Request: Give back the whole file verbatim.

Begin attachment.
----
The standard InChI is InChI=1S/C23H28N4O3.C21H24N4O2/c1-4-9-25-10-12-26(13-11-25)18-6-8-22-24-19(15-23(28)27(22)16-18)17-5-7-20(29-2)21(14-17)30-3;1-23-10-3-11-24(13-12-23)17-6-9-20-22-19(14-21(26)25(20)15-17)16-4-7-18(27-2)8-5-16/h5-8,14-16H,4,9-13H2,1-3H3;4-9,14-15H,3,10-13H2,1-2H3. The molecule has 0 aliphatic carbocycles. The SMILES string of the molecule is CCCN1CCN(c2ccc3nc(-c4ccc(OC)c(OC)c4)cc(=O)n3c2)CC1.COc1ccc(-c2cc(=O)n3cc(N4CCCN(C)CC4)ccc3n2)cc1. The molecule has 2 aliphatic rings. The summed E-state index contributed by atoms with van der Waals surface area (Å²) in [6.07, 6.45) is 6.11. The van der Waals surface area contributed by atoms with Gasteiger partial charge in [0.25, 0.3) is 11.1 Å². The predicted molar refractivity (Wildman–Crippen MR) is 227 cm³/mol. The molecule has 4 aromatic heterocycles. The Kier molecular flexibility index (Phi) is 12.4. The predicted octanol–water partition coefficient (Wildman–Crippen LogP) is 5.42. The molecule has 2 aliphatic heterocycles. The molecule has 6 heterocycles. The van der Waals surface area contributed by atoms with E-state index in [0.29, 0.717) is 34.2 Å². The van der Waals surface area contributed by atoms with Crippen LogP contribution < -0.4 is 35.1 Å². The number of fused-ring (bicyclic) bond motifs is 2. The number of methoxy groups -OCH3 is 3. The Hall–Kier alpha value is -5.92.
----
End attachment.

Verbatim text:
The standard InChI is InChI=1S/C23H28N4O3.C21H24N4O2/c1-4-9-25-10-12-26(13-11-25)18-6-8-22-24-19(15-23(28)27(22)16-18)17-5-7-20(29-2)21(14-17)30-3;1-23-10-3-11-24(13-12-23)17-6-9-20-22-19(14-21(26)25(20)15-17)16-4-7-18(27-2)8-5-16/h5-8,14-16H,4,9-13H2,1-3H3;4-9,14-15H,3,10-13H2,1-2H3. The molecule has 0 aliphatic carbocycles. The SMILES string of the molecule is CCCN1CCN(c2ccc3nc(-c4ccc(OC)c(OC)c4)cc(=O)n3c2)CC1.COc1ccc(-c2cc(=O)n3cc(N4CCCN(C)CC4)ccc3n2)cc1. The molecule has 2 aliphatic rings. The summed E-state index contributed by atoms with van der Waals surface area (Å²) in [6.07, 6.45) is 6.11. The van der Waals surface area contributed by atoms with Gasteiger partial charge in [0.25, 0.3) is 11.1 Å². The predicted molar refractivity (Wildman–Crippen MR) is 227 cm³/mol. The molecule has 4 aromatic heterocycles. The Kier molecular flexibility index (Phi) is 12.4. The predicted octanol–water partition coefficient (Wildman–Crippen LogP) is 5.42. The molecule has 2 aliphatic heterocycles. The molecule has 6 heterocycles. The van der Waals surface area contributed by atoms with E-state index in [0.29, 0.717) is 34.2 Å². The van der Waals surface area contributed by atoms with Crippen LogP contribution < -0.4 is 35.1 Å². The number of fused-ring (bicyclic) bond motifs is 2. The number of methoxy groups -OCH3 is 3. The Hall–Kier alpha value is -5.92.